How Poor Medication Adherence is Damaging Your Clinical Trial Data and How to Fix it, Fast Key Challenges Solved Get Stronger Data Forecast Trial Costs Improve Statistical Power Power Move Forward Faster Faster
Introduction As a clinical trial professional, you already know that 50 percent of new drug compounds fail to demonstrate efficacy in therapeutic trials¹. The root cause of most failures is a lack of necessary efficacy data to support clinical trial claims. Typically, low quality or underpowered data can be directly tied back to an inability to control and report on patient adherence to drug protocol. With average trial adherence rates of only 43 to 78 percent² (and worse for complex regimens) why are we surprised that trials are kicked back for lack of supporting efficacy data? So what can we do? How can we improve our understanding of patient adherence, and its impact on dosing, efficacy and safety? How can we improve adherence, increase trial data power and improve odds of compound approval? Here are four ways that clinical trial managers, investigators, researchers and pharmaceutical sponsors can take control of compliance, improve data analysis and reporting, and achieve higher quality clinical outcomes.
“Data from non-compliant patients can affect trial results to such an extent that they can make or break a candidate drug.” Martin Lamb, head of biz dev at Clinical Trial Services
Solve key challenges in order to: Get stronger data; Forecast trial costs; Improve statistical power; and Move forward faster.
1. Tartaglia LA., Complementary new approaches enable repositioning of failed drug candidates. Expert Opin Investig Drugs 2006;15:1295-8 2. Lars Osterberg, M.D., and Terrence Blaschke, M.D., Adherence to Medication, N Engl J Med 2005; 353:487-497, August 4, 2005
Use the Right Tools to Monitor, Analyze and Improve Data
For efficacy results to be justifiable, clinical researchers need strong, repeatable data. Medication adherence is the main determinant of the quality of that data. Research shows that medication adherence in clinical trials is both poor and highly variable among groups and individual patients, however the tools we generally use to monitor adherence (pill counts, journals, MPR) are highly flawed and often manipulated or misleading. For clinical trials, it’s is critical that we move toward new adherence platforms that support robust data collection and encourage better adherence. Real-time access to data that confirms whether participants are taking the correct dose, on schedule, helps researchers work with participants to stay on track – or remove them from a study. The ability to document behaviors, timelines and other data adds credibility to these decisions, which is not possible through self-reporting, pill counts or other traditional tools.
Considerations Adherence platforms don’t have to be complicated or expensive. And they can add huge value to a trial without requiring participants to do anything differently. Because trials rely on data quality, look for a platform that offers a real-time monitoring solution. The platform should record the time and amount of each dose regardless of patient location, transmit that data to a secure location and potentially offer patient reminders (visual and sound), and via text, email or phone.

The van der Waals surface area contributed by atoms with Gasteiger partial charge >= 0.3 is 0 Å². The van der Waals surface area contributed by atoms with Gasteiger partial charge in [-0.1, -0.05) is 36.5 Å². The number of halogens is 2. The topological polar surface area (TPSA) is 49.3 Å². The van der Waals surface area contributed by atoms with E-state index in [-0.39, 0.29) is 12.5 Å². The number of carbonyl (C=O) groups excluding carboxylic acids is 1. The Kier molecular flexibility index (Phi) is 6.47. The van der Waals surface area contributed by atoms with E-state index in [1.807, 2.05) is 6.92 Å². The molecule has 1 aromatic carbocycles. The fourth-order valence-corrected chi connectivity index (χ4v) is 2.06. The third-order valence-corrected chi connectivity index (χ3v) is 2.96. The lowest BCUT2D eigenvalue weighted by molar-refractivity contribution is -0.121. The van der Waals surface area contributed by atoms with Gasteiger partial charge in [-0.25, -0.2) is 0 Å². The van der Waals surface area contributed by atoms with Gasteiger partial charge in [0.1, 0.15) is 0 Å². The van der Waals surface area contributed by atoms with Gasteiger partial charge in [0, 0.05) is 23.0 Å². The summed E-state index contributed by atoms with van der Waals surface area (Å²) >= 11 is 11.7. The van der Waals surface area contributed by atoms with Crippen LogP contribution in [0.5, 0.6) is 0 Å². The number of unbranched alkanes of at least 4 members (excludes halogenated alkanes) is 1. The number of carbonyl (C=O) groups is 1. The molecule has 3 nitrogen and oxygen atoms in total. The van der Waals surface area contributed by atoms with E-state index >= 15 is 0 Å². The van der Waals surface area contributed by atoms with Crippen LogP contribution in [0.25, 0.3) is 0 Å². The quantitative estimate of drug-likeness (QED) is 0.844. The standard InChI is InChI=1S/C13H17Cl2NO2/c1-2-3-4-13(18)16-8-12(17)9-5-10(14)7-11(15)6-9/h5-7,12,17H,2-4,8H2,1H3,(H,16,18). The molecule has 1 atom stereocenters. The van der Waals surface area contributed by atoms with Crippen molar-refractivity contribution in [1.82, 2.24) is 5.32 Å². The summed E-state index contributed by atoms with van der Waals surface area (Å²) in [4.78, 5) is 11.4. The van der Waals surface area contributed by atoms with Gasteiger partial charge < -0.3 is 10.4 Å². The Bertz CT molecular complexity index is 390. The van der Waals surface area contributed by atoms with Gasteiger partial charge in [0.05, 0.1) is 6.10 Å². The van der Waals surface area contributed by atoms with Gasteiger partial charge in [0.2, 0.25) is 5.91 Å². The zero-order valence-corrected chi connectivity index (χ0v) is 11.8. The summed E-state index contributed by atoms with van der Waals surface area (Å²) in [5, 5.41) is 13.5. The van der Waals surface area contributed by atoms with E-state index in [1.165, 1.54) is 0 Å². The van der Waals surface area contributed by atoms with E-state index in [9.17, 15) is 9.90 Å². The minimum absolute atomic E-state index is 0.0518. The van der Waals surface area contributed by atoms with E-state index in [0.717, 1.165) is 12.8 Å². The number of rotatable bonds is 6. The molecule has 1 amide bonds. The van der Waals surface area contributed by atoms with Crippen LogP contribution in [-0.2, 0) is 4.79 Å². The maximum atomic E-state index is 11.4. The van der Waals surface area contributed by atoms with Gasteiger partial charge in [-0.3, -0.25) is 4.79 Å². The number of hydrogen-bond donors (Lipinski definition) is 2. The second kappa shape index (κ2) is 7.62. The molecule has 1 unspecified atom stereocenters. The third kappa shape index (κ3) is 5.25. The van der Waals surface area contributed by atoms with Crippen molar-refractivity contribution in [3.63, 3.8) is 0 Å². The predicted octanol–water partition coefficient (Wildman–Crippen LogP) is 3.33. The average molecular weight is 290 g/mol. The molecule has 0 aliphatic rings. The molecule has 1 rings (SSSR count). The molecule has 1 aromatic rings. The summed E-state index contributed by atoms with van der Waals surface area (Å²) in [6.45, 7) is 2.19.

In 2011, Adler & Lynch electronically monitored a one pill per day regimen.
of patients managed to take their medications as prescribed.
However, 99% of self-reported patient diaries and 97% of pill counts reported adherence sufficient enough to avoid taking action.
Trial teams should monitor behaviors at the individual participant level to build stronger data sets around adherence and its implications for dosing, efficacy and safety. With this level of data, teams can easily identify participants that are not adhering, and remove them quickly, decreasing wasted time and costs associated with unusable participant data.
Understand Power and Sample Size
Power and sample size are critical components of trial data and justification. But even the best-designed trials can be sunk by low rates of adherence that decrease the required power. This is a huge issue because incomplete data means decisions around dosing efficacy and safety might be made from faulty information and may prevent or delay a trial from moving forward. We all know the basic rules for recruiting: avoid enrolling participants likely to have low adherence rates and focus on trial design and settings (location, etc.) that limit barriers to adherence. Assuming a trial is designed to these basics, what else can we do to manage adherence so we achieve the expected power and sample size? After all, the average FDA clinical trial costs $16,000 per subject and 22 percent of drugs launched in the U.S. still require expensive post-launch dose adjustments.
Calculate Up Front: Based on the sample size required for statistical validity, start by calculating the potential impact of non-adherence. Think about key elements, such as potential patient fall-out or removal due to poor adherence, assumptions for average adherence, variance among individuals/groups and or manipulation/false reporting. Real time information on the time and dose on a patient-by-patient basis offers critical visibility into data and enables correction of non-adherence through counseling and/or removing “professional” or “trouble” patients. By improving adherence by 10 or even 50 percentage points, it’s likely possible to reduce sample size and save costs. This visibility could also help make dosing titration decisions faster or prove a link between adherence and efficacy/safety allowing researchers to make a supportable decision to submit findings to regulators.
Variable implementation creates drug-specific issues of efficacy and safety As adherence rates drop, required sample size increases exponetially
250% Impact to Sample Size required to maintain statistical power
200% 150% 100%
Periodic loss of effectiveness